San Francisco – a city of hills, ferries & prisons

lee & hunter hyde streetWe arrived in San Francisco after a very long day of driving from Las Vegas (11 hours), with one stop to change a flat trailer tire. We were tired and grumpy yet also excited about the 2 days to come. We had a plan and everything fit very neatly in it. Glitch #1 – the Candlestick RV Park did not live up to expectations – it was crowded, loud and expensive. Glitch #2 – Alcatraz tickets were sold out for Tuesday so we could not go until Wednesday morning. Glitch #3 – we had to find a place to get the trailer tire repaired as the last one is ready to go anyway and we don’t want to be left without a spare.

Not too worry – I am resilient (I have said that a lot to myself this week)! After an hour or so of online research, I came up with a plan B… By 8:00 am Tuesday morning I was on to plan C due to the challenge of finding a trailer tire but it all came together. We got our 2nd night fee refunded and were out the RV park gates and off to Albany (north of Oakland) to get a new trailer tire. The goodyear dealer there was fabulous and we were in and out in under 30 minutes. Then it was off to the REI store in Berkley (no luck in our search for a deck bag) and then on to the California Canoe & Kayak store in Oakland, where we picked up Hunter’s new (gently used) 2Fun whitewater boat.

oakland ferry rideAfter a yummy lunch at Jack London Square in Oakland, we caught the ferry over to San Francisco and started our tourist life. It was a moderate downpour for the first hour and we were seriously questioning what we were doing planning on walking around the city all afternoon. Luckily we found some fun things to amuse ourselves as we wandered down the waterfront.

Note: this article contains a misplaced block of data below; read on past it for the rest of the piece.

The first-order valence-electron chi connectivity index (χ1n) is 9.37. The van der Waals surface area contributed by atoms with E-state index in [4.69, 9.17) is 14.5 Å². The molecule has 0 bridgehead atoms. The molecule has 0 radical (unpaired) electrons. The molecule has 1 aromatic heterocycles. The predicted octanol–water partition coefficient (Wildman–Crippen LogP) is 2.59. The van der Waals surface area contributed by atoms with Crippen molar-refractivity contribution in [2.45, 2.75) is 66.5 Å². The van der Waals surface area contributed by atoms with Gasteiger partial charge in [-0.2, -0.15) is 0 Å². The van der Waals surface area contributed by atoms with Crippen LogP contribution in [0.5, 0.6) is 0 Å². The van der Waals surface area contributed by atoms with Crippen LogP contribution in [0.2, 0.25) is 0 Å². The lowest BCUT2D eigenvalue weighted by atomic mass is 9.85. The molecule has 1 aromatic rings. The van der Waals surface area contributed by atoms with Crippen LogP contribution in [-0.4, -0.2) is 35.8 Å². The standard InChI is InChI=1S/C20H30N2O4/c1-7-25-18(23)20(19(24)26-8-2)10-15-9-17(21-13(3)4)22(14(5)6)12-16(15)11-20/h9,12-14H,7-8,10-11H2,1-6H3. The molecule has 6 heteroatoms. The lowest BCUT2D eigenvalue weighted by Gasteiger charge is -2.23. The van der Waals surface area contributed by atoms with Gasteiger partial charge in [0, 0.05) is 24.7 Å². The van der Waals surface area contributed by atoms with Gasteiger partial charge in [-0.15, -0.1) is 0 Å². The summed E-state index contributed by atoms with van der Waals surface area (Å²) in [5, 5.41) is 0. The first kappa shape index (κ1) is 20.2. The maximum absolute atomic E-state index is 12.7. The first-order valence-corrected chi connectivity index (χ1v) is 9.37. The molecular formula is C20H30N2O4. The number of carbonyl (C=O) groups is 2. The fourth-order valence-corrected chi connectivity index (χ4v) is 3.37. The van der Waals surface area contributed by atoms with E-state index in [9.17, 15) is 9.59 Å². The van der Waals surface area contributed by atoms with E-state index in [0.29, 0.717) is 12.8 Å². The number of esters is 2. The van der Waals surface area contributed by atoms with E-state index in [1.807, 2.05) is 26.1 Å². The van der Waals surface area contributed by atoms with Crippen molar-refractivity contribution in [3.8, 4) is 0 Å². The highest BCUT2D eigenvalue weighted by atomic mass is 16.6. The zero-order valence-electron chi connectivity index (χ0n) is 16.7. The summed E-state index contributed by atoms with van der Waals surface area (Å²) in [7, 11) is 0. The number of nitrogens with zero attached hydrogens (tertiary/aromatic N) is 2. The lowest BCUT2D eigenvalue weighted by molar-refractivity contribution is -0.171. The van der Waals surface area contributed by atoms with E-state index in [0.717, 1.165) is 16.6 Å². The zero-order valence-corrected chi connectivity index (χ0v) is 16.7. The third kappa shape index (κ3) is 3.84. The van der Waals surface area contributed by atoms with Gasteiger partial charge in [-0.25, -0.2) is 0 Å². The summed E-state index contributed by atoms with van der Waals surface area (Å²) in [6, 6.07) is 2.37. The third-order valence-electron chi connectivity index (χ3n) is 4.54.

The Exploratorium had a really neat outdoor exhibit on skateboarding that caught our attention. It taught you the science behind skateboarding (how you turn, composition of wheels, size of wheels and the physics of doing an ollie) and had real skateboards to play with and experience.

By the time we got to Fisherman’s Wharf the rain was slowing down and we were able to hang out and enjoy the sea lions.

lee & hunter fisherman's wharfWe knocked off another Junior Ranger badge by exploring the San Francisco Marine National Park – it celebrates the heritage of the city as a shipping port.

From there we wandered up steep hills of Hyde street (the one they show the car chases going down on TV), checked out the cable cars and the worlds windiest street (Lombard).

We stopped in at Ghirardelli square to check out the chocolate store and then wandered back to Fisherman’s wharf for dinner before catching the last ferry back to Oakland.

We were up bright and early the next morning to catch the 8:10 am ferry from Oakland to San Francisco so that we could catch the 9:10 ferry out to Alcatraz Island (the main reason we stopped in San Fran). The National Park Service limits the number of visitors per day to 3,000 so the ferry tickets sell out quickly. Having a National Parks Pass provides no discount (similar to Fort Sumter) as the ferry is run by a 3rd party concessionaire) and they have no junior ranger program, which was a bit of a disappointment.

The orientation film is well worth seeing and gave a great overview of the history of Alcatraz. From there we wandered up the hill and did the audio self guided tour, which was impressive. It rained off and on all morning so at times some of the spaces felt very cramped as people didn’t really spread out to explore the full island.

golden gate bridgeAlcatraz has amazing views of San Francisco in all directions.

Although our visit was quick and there were many things we didn’t see, it was still a fun whirlwind and gives you a taste of the city.

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